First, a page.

Boys & Girls Club of Lawrence says it is addressing workplace issues voiced by current, former staff

photo by: Dylan Lysen/Lawrence Journal-World

A Boys & Girls Club of Lawrence vehicle is pictured on July 9, 2021.

The Boys & Girls Club of Lawrence has begun to address workplace concerns that were expressed by a group representing current and former staff members.

Club CEO Monica Dittmer recently said in a letter to parents that the club’s board has directed its executive committee to research options for a third-party external review of the club’s programs in terms of safety, social-emotional learning, human resources and diversity, equity, and inclusion. The club aims to have the reviews underway by this fall.

Alissa Bourneuf, a spokeswoman for the club, said this week in an email to the Journal-World that the club had already hired a third-party group to review diversity, equity and inclusion and workplace culture and is currently looking for consultants to review human resources and social-emotional learning.

She said the Boys & Girls Clubs of America’s Child Safety and Quality Assurance team was in Lawrence this week to conduct a safety assessment.

“We are excited for the opportunity to be one of the first clubs in the nation to utilize this support,” Bourneuf said of the assessment. “Safety has been and will always continue to be a top priority.”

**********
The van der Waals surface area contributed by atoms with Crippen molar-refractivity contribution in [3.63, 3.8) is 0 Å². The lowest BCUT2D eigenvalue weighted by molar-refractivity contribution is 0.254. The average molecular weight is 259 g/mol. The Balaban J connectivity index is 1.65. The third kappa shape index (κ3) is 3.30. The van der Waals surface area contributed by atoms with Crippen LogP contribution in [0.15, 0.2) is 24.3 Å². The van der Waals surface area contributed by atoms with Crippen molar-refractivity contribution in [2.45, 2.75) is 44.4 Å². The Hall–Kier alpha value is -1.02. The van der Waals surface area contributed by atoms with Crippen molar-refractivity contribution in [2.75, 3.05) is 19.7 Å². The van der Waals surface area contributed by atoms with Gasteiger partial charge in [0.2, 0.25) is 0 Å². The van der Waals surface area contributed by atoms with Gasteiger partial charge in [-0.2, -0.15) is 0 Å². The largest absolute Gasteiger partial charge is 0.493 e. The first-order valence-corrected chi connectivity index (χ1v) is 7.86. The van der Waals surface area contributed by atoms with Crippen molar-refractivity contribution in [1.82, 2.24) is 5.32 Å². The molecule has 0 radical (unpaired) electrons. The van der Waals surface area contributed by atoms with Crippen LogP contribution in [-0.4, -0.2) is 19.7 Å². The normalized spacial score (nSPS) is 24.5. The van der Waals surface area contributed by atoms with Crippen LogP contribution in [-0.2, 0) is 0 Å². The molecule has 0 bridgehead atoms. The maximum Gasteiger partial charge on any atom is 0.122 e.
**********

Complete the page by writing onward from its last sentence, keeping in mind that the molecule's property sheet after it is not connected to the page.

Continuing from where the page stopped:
Bourneuf also said the club’s board has begun visiting all of the club’s six summer sites to hold listening sessions with club staff. She said the feedback from the listening sessions was being compiled and would be reviewed by the board.

Dittmer told the parents that she feels confident the club “is the safest place for your child in our community.”

The club’s actions come in response to a group, known as the BGCLK Collective, starting a petition last month calling for changes to the club’s workplace conditions.

The group listed many concerns about the club’s workplace standards and included several demands, the Journal-World previously reported. Some of the concerns focused on what the group called unsafe working conditions and issues of inequity among staff members.

Specific allegations include staff being put in unsafe positions as a result of the club taking on individuals with special needs while staff members are not trained to serve them properly. The group said the club was also understaffed, putting the club’s members in unsafe conditions, among other concerns. It also demanded that staff be paid at least $15 an hour.

Additionally, the group thinks the club’s culture fosters systemic inequity, specifically for staff members who are people of color. The group claimed that white staff members have received credit for the work of others, among other issues. The group demanded that the club hire a director for diversity, equity and inclusion and onsite translators to serve the club’s diverse membership.

In its own statement, the club’s board said it did not believe the group’s concerns accurately reflected the “safe and inclusive environment” of the club. But the board said it also regarded all allegations as serious and would work to improve the situation.

“While we can make all these statements and say we will ‘do better,’ it does not eliminate the issue that members in our organization feel that their voices have not been heard,” the board said at the time. “Boys & Girls Club of Lawrence Kansas is fully committed to enacting positive change.”

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